When Josh and I got the news we were on our way back from an island in the northeast of Malaysia. We started a journey home that took us on two boats, three cars and four planes. I learned that Jewish funerals must happen very quickly after death and it was imperative that we make it back ASAP. We landed in San Francisco the day before the funeral, which was on Tuesday, March 29th.
If you’re wondering how Josh is doing… it’s definitely a sad time losing a father and his last parent, but he’s a rock. He lost his Mother, Margaret, in 2005 from cancer. Like then, he was prepared for this outcome. In addition to heart surgeries and problems over the past few years, Don was in the hospital this past December. He decided to enter into at-home hospice care. Josh and I were lucky enough to be in a place in our lives to come to California for three months to spend quality time with him. Every day we were here was used to say I love you’s, hold hands and scratch Don’s back (which he loved).
I often think about Josh’s Mum and how I would have like to have known her. She and Don raised an amazing son (in my biased opinion) and I consider myself really lucky to have know Don. Over the years Josh and I have been together Don came to visit us in DC, we made a few trips to see him in California, including Chanukah and his birthday, sailing on his boat and he was an important part of our wedding last May, creating memories we’ll cherish.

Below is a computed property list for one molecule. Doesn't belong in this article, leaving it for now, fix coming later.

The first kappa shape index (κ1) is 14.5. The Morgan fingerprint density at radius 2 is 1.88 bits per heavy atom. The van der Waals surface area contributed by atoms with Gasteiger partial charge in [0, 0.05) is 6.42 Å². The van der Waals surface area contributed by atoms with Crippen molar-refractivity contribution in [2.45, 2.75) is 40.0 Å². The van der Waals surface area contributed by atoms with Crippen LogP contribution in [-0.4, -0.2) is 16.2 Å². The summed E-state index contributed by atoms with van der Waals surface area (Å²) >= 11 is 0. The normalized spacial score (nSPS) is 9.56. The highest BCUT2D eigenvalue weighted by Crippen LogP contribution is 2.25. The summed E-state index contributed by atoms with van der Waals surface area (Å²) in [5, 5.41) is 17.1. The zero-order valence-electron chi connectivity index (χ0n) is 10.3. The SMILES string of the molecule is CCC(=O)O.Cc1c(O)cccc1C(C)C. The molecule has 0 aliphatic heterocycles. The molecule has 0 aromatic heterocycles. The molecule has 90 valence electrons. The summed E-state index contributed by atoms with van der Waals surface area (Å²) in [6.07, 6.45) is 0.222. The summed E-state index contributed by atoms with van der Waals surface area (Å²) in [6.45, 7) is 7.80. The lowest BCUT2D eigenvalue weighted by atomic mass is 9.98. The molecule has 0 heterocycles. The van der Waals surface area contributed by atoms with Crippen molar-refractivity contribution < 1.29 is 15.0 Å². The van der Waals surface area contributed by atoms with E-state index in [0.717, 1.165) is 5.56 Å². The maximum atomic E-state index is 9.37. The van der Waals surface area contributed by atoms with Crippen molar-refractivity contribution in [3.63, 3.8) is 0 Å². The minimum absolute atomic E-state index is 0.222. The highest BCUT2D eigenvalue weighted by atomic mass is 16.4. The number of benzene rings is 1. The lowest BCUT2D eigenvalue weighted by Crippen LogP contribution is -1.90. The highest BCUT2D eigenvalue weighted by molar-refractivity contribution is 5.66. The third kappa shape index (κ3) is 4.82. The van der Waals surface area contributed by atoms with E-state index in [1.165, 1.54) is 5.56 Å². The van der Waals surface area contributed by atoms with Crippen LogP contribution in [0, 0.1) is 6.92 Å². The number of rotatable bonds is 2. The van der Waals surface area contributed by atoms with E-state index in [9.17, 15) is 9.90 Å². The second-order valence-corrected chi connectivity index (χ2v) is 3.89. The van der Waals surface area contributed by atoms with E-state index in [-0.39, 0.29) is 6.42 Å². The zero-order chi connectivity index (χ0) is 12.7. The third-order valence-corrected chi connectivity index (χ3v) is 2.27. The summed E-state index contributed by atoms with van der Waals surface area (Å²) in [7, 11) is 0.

One of my favorite memories was just before Christmas 2009 when Don (a surgeon) was visiting Josh and I in DC. Don and I jealously dropped Josh off at the White House, where he was going to one of the staff holiday parties, and the two of us went to Johnny’s on the Half Shell on Capitol Hill. Over a delicious dinner (he loved lobster and laboriously picked his clean), I thought I was being a good future daughter-in-law by asking about his career as a doctor. Without thinking, I managed to ask “why don’t women get prostate cancer?” I wanted to hit hand to forehead, but he didn’t make me feel like the idiot I was. We talked for a while, he explained the surgery he developed and I learned a lot that night.
He was a good man. He will be missed and remembered always.
As a patient who wrote to Don on his online obituary said: “…now you can go sailing in any port…”
Friday, April 01, 2011 3:37 pm EDT
Campbell, CA, USA